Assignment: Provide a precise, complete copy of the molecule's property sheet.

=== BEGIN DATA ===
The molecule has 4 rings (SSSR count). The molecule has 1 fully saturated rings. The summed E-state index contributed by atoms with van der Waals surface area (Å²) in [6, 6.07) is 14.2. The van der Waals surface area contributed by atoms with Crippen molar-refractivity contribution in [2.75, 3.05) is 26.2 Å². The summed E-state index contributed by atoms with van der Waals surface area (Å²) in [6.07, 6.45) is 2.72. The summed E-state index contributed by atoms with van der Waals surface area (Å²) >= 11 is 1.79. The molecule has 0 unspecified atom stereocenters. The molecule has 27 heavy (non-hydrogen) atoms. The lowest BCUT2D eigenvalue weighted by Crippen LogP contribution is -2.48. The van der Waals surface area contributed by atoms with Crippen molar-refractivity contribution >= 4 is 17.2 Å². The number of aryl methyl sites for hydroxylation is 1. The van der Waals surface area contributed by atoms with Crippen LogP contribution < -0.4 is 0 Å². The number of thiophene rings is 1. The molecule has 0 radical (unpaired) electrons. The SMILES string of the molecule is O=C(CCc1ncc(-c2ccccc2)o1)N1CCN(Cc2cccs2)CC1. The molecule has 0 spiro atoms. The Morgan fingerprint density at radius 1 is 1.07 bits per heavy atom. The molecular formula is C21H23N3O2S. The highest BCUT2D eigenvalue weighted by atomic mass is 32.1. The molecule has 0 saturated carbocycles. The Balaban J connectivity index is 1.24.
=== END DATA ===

The molecule has 4 rings (SSSR count). The molecule has 1 fully saturated rings. The summed E-state index contributed by atoms with van der Waals surface area (Å²) in [6, 6.07) is 14.2. The van der Waals surface area contributed by atoms with Crippen molar-refractivity contribution in [2.75, 3.05) is 26.2 Å². The summed E-state index contributed by atoms with van der Waals surface area (Å²) in [6.07, 6.45) is 2.72. The summed E-state index contributed by atoms with van der Waals surface area (Å²) >= 11 is 1.79. The molecule has 0 unspecified atom stereocenters. The molecule has 27 heavy (non-hydrogen) atoms. The lowest BCUT2D eigenvalue weighted by Crippen LogP contribution is -2.48. The van der Waals surface area contributed by atoms with Crippen molar-refractivity contribution >= 4 is 17.2 Å². The number of aryl methyl sites for hydroxylation is 1. The van der Waals surface area contributed by atoms with Crippen LogP contribution < -0.4 is 0 Å². The number of thiophene rings is 1. The molecule has 0 radical (unpaired) electrons. The SMILES string of the molecule is O=C(CCc1ncc(-c2ccccc2)o1)N1CCN(Cc2cccs2)CC1. The molecule has 0 spiro atoms. The Morgan fingerprint density at radius 1 is 1.07 bits per heavy atom. The molecular formula is C21H23N3O2S. The highest BCUT2D eigenvalue weighted by atomic mass is 32.1. The molecule has 0 saturated carbocycles. The Balaban J connectivity index is 1.24.